Business World, 7 August 2011

Rizal is famous for his polymathic genius and political prescience, but little is written about his economic views. It is wrong to think, however, that Rizal had no economic philosophy at all. (Shameless plug: the Philippine Economic Society is devoting the December issue of its journal to the content and context of Rizal’s economics.)
Some of Rizal’s views issue from the mouths of his major characters. In particular the following dinner-table observation by Ibarra (Noli, Chapter 3) is probably the most explicit and general statement from Rizal’s pen regarding the nature and causes of the wealth of nations: [H]e visto siempre que la prosperidad o miseria de los pueblos estan en razon directa de sus libertades o preocupaciones y por consiguiente de los sacrificios o egoismos de sus antepasados.

This statement’s importance is underscored by irony: the ignorant Damaso actually dismisses it as trite and commonplace. But more suggestively in the Fili (Ch. 16), when Simoun is asked for remedies for the country’s economic problems, he advises his audience to “study how other nations prosper.” Pressed for a more explicit recommendation, however, he simply shrugs his shoulders and provides no answer. Obviously Simoun no longer wanted to repeat what he, as Ibarra, had already proffered. For that would have meant helping people understand their situation and possibly addressing it — and helping was no longer on Simoun’s agenda.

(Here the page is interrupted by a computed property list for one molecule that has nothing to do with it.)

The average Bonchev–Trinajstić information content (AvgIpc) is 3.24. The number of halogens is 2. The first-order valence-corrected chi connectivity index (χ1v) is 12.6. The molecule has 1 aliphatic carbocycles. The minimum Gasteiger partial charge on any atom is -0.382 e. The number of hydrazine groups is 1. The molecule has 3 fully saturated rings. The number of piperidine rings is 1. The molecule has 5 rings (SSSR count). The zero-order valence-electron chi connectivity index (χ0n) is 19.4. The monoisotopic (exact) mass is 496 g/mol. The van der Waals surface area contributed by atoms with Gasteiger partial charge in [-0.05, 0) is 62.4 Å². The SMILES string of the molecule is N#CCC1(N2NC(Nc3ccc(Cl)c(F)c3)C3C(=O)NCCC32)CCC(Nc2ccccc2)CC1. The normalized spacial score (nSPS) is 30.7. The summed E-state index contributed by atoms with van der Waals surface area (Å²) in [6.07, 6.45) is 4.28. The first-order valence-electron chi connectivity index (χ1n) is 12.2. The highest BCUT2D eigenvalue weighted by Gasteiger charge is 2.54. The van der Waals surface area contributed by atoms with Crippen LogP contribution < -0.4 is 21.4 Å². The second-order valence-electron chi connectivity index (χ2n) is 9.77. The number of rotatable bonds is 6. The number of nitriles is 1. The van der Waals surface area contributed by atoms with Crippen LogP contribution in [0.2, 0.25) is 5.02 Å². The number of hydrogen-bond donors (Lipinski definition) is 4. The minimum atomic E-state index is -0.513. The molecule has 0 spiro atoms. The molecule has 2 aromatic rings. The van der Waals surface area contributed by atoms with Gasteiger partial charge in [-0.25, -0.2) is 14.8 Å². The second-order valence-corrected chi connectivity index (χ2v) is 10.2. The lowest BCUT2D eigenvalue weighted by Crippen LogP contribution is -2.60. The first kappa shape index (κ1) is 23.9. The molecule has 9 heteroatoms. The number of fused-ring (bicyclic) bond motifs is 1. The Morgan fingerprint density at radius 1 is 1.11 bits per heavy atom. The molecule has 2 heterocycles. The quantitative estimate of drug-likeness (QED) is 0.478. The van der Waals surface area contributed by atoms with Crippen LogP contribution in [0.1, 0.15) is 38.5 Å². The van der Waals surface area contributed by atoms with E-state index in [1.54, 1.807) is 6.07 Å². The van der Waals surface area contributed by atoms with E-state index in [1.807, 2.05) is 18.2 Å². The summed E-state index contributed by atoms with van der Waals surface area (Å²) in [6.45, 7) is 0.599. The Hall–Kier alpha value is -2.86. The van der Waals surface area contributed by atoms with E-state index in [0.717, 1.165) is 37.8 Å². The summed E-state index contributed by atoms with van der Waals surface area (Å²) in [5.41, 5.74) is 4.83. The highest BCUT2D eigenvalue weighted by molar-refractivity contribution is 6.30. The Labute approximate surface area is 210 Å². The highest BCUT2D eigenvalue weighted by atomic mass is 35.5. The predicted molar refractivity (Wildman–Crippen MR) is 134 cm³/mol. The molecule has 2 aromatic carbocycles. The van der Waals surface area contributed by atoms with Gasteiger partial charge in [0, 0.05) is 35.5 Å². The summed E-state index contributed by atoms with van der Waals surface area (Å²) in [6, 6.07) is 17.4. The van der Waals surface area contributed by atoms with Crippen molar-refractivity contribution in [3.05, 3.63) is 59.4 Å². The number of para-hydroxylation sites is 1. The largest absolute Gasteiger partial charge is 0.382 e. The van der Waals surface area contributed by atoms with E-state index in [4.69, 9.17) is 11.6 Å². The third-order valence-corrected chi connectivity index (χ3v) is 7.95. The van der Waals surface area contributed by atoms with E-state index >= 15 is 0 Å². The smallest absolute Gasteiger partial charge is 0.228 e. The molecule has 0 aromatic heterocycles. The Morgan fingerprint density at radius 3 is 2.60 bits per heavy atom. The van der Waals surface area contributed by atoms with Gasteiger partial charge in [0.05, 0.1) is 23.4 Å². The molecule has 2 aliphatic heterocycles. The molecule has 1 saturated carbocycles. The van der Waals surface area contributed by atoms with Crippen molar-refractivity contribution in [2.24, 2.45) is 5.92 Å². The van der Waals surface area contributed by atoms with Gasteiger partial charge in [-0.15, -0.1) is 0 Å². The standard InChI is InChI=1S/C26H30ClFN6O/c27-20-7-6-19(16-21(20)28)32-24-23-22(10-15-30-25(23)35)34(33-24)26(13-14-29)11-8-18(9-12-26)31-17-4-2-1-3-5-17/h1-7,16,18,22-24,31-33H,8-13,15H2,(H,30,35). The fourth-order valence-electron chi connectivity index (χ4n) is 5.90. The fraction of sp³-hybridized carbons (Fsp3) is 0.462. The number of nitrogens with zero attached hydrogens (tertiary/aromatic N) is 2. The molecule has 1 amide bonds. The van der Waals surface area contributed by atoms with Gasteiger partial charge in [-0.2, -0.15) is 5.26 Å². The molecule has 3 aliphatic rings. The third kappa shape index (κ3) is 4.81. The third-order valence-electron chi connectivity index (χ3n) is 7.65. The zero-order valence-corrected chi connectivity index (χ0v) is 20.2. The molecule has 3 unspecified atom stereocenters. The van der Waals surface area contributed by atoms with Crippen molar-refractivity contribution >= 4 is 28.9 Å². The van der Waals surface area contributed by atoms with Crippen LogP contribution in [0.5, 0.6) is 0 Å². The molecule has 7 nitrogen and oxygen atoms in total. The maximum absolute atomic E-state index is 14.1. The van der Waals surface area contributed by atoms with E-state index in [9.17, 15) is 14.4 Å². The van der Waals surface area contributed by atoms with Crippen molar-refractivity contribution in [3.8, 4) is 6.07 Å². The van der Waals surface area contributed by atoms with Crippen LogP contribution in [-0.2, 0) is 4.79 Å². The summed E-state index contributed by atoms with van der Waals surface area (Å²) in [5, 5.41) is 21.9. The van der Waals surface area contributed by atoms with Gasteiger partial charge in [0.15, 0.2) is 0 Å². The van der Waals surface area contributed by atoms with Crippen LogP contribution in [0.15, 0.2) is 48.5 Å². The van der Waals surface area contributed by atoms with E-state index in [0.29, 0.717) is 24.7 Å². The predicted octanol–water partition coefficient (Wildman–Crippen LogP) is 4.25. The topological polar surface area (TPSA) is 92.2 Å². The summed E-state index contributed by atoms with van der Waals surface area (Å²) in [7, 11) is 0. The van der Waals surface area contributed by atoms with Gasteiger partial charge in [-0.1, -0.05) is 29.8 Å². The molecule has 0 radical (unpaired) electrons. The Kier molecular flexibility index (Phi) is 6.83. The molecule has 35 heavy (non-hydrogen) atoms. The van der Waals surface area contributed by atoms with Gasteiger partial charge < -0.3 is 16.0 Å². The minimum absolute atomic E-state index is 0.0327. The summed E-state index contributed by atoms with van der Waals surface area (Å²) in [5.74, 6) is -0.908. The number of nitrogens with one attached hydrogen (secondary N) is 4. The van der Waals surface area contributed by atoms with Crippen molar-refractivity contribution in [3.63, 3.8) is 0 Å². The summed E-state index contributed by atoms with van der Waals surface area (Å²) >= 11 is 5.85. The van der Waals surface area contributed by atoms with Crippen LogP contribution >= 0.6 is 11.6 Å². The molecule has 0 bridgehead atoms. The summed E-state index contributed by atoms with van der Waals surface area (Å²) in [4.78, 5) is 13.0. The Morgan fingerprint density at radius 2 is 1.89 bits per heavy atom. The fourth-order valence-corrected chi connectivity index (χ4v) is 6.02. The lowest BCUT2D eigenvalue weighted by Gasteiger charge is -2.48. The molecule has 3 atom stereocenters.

Here at any rate is Derbyshire’s 1912 translation of the said passage: “I have observed that the prosperity or misery of each people is in direct proportion to its liberties or its prejudices and, accordingly, to the sacrifices or the selfishness of its forefathers.”

Rizal, a late offspring of the Enlightenment, obviously highlights “liberties,” which refers here not only or necessarily to political rights and civil liberties but also to commercial rights and freedoms, such as the protection of property against takings and the unimpeded and untaxed movement of persons and goods. Elsewhere Rizal also observed how “the most commercial and most industrious countries have been the freest.” But it was Braudel who noted the crucial difference between “liberties” and “liberty”: the former referred narrowly to the exemptions from dues and other obligations that were granted to townspeople, notably merchants. Only later did such small medieval privileges develop into the more comprehensive notion of inalienable human rights and Liberty with an upper-case L.

Rizal fully supported human rights and Liberty writ large, but he was observant enough to accept that political rights — or even independence, for that matter — were not indispensable for material prosperity. In words that would have pleased Lee Kuan-Yew, Rizal grudgingly praised the unsentimental way Britain ran its colonies, which was “tyrannical and selfish without hypocrisy or deception, with a whole system well-planned and studied out for dominating by compelling obedience, for commanding to get rich, for getting rich to be happy.”